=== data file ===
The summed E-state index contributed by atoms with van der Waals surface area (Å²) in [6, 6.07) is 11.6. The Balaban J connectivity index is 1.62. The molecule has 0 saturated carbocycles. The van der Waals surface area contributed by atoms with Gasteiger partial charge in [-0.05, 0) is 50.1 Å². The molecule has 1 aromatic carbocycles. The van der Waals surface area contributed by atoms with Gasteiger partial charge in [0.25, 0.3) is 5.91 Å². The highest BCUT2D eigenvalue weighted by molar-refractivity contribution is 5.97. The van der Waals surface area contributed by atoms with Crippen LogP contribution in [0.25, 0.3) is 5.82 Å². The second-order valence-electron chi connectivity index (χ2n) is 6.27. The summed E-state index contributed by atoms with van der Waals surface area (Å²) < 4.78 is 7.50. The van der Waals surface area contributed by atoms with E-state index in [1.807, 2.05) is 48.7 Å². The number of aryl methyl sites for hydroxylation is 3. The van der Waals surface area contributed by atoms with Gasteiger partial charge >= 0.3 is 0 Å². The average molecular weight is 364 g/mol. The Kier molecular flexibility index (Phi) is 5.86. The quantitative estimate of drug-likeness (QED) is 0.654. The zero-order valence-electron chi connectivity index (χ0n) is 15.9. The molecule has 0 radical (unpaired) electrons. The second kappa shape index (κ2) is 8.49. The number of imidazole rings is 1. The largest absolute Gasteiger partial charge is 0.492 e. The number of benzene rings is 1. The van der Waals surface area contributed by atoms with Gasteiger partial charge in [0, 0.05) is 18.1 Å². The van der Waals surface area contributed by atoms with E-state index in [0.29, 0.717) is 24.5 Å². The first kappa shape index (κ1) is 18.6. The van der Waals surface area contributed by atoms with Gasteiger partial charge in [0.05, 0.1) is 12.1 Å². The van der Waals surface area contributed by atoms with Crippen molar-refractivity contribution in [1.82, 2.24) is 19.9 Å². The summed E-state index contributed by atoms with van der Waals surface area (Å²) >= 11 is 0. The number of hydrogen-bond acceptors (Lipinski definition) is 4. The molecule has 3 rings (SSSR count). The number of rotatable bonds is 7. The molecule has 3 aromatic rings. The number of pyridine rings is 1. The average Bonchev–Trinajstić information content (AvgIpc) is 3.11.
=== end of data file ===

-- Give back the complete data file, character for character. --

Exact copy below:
The summed E-state index contributed by atoms with van der Waals surface area (Å²) in [6, 6.07) is 11.6. The Balaban J connectivity index is 1.62. The molecule has 0 saturated carbocycles. The van der Waals surface area contributed by atoms with Gasteiger partial charge in [-0.05, 0) is 50.1 Å². The molecule has 1 aromatic carbocycles. The van der Waals surface area contributed by atoms with Gasteiger partial charge in [0.25, 0.3) is 5.91 Å². The highest BCUT2D eigenvalue weighted by molar-refractivity contribution is 5.97. The van der Waals surface area contributed by atoms with Crippen LogP contribution in [0.25, 0.3) is 5.82 Å². The second-order valence-electron chi connectivity index (χ2n) is 6.27. The summed E-state index contributed by atoms with van der Waals surface area (Å²) < 4.78 is 7.50. The van der Waals surface area contributed by atoms with E-state index in [1.807, 2.05) is 48.7 Å². The number of aryl methyl sites for hydroxylation is 3. The van der Waals surface area contributed by atoms with Gasteiger partial charge >= 0.3 is 0 Å². The average molecular weight is 364 g/mol. The Kier molecular flexibility index (Phi) is 5.86. The quantitative estimate of drug-likeness (QED) is 0.654. The zero-order valence-electron chi connectivity index (χ0n) is 15.9. The molecule has 0 radical (unpaired) electrons. The second kappa shape index (κ2) is 8.49. The number of imidazole rings is 1. The largest absolute Gasteiger partial charge is 0.492 e. The number of benzene rings is 1. The van der Waals surface area contributed by atoms with Gasteiger partial charge in [0, 0.05) is 18.1 Å². The van der Waals surface area contributed by atoms with E-state index in [0.29, 0.717) is 24.5 Å². The first kappa shape index (κ1) is 18.6. The van der Waals surface area contributed by atoms with Gasteiger partial charge in [0.05, 0.1) is 12.1 Å². The van der Waals surface area contributed by atoms with Crippen molar-refractivity contribution in [1.82, 2.24) is 19.9 Å². The summed E-state index contributed by atoms with van der Waals surface area (Å²) >= 11 is 0. The number of hydrogen-bond acceptors (Lipinski definition) is 4. The molecule has 3 rings (SSSR count). The number of rotatable bonds is 7. The molecule has 3 aromatic rings. The number of pyridine rings is 1. The average Bonchev–Trinajstić information content (AvgIpc) is 3.11.